The head of the World Trade Organisation on Thursday warned against growing Asian protectionism and said the region would not escape the impact of economic woes across the globe.
WTO Director General Pascal Lamy acknowledged the region's relative resilience so far to economic turbulence in the eurozone and continued uncertainty in the US economic outlook.
But he told the World Economic Forum on East Asia in Bangkok that it was increasingly "interconnected with the rest of the planet and I don't think this relative immunity will be forever".
"I would expect, given what is happening in other parts of the world economy, this region to be more affected than it has been so far," he added.
Lamy said the "biggest risk" was protectionism, because of Asia's position as a major exporter to the rest of the world.
"The main risk is protectionism, and you know that it remains a serious risk, a growing risk," he said, adding that protectionist pressure had increased over the last six months.
"But more worryingly protectionists action have intensified, more and more governments are ceding to this pressure," he said, urging the 10-nation Association of Southeast Asian Nations (ASEAN) to step up integration to insure against external shocks.
Gerard Mestrallet, chairman of energy company GDF SUEZ and co-chair of the forum, said the ASEAN region could become a pillar of the global economy, but warned against turning free trade zone planned for 2015 into a "fortress".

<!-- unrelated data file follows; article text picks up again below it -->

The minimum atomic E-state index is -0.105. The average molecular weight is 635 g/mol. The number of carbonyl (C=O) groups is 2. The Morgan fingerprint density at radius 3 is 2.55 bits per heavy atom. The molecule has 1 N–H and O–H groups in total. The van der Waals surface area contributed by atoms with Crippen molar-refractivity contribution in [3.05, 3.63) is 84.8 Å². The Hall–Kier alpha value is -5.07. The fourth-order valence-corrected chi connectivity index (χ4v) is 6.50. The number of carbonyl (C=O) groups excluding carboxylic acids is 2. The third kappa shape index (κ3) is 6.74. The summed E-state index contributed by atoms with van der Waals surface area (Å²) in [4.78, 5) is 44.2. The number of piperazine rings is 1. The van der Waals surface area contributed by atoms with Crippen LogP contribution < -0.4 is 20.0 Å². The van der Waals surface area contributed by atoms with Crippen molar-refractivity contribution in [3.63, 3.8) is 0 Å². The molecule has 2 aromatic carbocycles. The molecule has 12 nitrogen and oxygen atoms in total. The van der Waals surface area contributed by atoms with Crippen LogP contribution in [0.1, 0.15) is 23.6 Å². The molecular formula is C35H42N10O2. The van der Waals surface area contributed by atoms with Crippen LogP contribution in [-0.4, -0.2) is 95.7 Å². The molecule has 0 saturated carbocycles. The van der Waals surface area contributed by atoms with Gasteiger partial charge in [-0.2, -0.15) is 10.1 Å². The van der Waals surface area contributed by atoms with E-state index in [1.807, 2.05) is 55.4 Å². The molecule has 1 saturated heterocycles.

"If you can do it (free trade zone) in 2015, you'll have to avoid transforming it into a fortress, you have to let it open to the rest of the world... in terms of trade and in terms of investments."
The Bangkok summit, which began Thursday and was attended by Myanmar opposition leader Aung San Suu Kyi on her first trip outside her homeland in 24 years, is aimed at providing a forum for nations and business leaders to discuss issues of regional concern.
A report by the UN's Economic and Social Commission for Asia and Pacific (ESCAP) in early May said the region's growth will edge down to 6.5 percent in 2012 from 7.0 percent last year caused by troubled export markets and rising commodity prices.
Analysts say ongoing turbulence in the Eurozone poses a risk to growth but the region is bolstered by solid growth news from the US, China and Japan and fast-growing local economies such as Indonesia and newly opening Myanmar.
"Over the decade ahead, the Asia-Pacific region is expected to be the fastest growing region of the world economy, growing at around six per cent per year," according to economist Rajiv Biswas if IHS Global Insight.